weaken or at least to publicly embarrass it was the right thing to do. U.S.
support of the human rights movement in the USSR was no doubt a part of the
Cold War strategy and there should be no apology for this. This strategy
largely contributed to the relatively bloodless collapse of communism thus
benefiting both American and Russian people. I am very proud to have been
actively participating in this work with the Reagan White House, State
Department, and U.S. Congress.
Now the situation is very different
and modern Russia, definitely not the perfect democracy in the world (show
me who is perfect) is our strongest ally in the war on terrorism and a
potentially major partner in oil and energy trade, space exploration,
science and cultural cooperation, and many other areas.
We should have
a great respect for human rights activists and those who try to build a
free and democratic society in Russia. However, this lunch idea is
absolutely counterproductive and will do nothing but harm. Many Russians
who are considered to be pro-democracy, pro-western activists are frequent
visitors to U.S. Embassy anyway. Every time I go to an Embassy reception I
see them freely talking to Americans, exchanging ideas, notes, business
cards. They are not harassed by Russian police, secret services or at work
like there were during the Soviet times. They can freely print and
distribute materials, form organizations and political parties, travel
abroad, and enjoy practically all freedoms we have in the West. There is no
need to embarrass the most pro-Western president in Russian history,
especially now when we need Russia probably as much as Russia needs
America. Another may be small but rather symbolic proof of major progress
in Russia is that for the first time in history the American Flag is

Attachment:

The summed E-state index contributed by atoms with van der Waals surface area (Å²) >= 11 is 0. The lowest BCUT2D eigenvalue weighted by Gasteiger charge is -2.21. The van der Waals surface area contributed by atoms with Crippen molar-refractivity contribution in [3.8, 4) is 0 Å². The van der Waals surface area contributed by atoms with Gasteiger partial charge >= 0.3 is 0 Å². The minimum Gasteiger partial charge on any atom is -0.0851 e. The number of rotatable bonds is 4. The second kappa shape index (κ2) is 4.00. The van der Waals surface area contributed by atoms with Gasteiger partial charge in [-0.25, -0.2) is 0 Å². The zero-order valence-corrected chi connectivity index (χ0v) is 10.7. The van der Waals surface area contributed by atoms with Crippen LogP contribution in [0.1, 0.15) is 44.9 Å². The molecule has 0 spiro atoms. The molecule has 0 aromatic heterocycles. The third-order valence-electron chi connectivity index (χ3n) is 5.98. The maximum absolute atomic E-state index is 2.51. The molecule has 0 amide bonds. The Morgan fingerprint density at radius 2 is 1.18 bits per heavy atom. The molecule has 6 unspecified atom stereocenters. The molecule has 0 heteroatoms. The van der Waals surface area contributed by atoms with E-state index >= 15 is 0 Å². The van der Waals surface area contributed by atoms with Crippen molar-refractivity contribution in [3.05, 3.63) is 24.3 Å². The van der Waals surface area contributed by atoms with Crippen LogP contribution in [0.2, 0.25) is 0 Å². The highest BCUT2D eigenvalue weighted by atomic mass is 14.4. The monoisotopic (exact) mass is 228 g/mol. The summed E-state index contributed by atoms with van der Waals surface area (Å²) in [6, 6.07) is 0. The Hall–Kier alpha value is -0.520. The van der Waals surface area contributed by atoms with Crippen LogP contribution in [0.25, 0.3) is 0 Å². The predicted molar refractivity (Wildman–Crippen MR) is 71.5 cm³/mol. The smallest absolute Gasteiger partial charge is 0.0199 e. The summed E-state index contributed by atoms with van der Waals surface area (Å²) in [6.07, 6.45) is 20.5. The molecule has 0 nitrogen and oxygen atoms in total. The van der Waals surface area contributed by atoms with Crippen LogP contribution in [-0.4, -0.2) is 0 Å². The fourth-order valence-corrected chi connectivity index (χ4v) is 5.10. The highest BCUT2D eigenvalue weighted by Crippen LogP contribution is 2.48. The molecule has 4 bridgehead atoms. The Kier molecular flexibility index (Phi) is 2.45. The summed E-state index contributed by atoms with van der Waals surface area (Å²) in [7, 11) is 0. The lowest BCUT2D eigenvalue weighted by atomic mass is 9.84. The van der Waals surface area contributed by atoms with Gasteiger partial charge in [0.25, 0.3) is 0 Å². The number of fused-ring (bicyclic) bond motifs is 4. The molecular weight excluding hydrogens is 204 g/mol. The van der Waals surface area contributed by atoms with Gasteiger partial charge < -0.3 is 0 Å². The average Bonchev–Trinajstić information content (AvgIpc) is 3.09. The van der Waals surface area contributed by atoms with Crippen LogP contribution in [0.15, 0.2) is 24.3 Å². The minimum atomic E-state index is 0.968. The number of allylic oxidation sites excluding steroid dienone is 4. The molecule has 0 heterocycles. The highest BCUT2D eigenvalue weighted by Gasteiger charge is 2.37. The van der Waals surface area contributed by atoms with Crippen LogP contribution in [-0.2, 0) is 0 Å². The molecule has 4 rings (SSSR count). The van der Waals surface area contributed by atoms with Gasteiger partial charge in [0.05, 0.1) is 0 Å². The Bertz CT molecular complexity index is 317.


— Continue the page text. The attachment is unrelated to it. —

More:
proudly displayed on the private building in downtown Moscow where our
university offices are located and so far neither authorities nor private
citizen raised any issues with this I'd say rather unusual for this country
As for the lunch, I think it still should take place but my
advice to George Bush is to invite Vladimir Putin instead and offer him the
strongest possible assurances and guarantees for Russia's economic and oil
interests in the post-Sadam Iraq. I believe this will be the best strategy
for America, for Russia, and the whole world.
President, American University in Moscow
From: "Catherine Fitzpatrick" <firstname.lastname@example.org>
Subject: Reply to McFaul 7044
Date: Tue, 4 Feb 2003
I believe Michael McFaul may be correct that the Bush administration has
not put sufficient emphasis on engaging civil society actors and their
issues like human rights and press freedom in Russia – a short-sighted
policy with long-term damage to the effort of building democratic
institutions in Russia. Part of the problem is the flawed democracy
assistance bureaucracy and its failure to deliver really effective
assistance to the right people at the right time, and to stand up to
Russian bureaucrats about the details that matter. For example, even under
Clinton, and again under Bush, we have warned various assistance officials
of the impending restrictive draft tax legislation that would hurt Russian
human rights NGOs, since “human rights” was not going to be included as a
subject in the acceptable list of NGO charitable activities. The response
from U.S. officials? “But people should pay their taxes,” or “but that’s
not a human rights issue,” or “Our USAID lawyer is working on that” –
working on a special dispensation for his specific large project employing
his pals, with his specific Russian crony, but not negotiating it as a
right for all NGOs across the board receiving U.S. democracy aid. The kind
of taxes I might pay for an NGO payroll in New York State -- the only taxes
I would pay as an 501-c-3 non-profit -- are about eight percent, and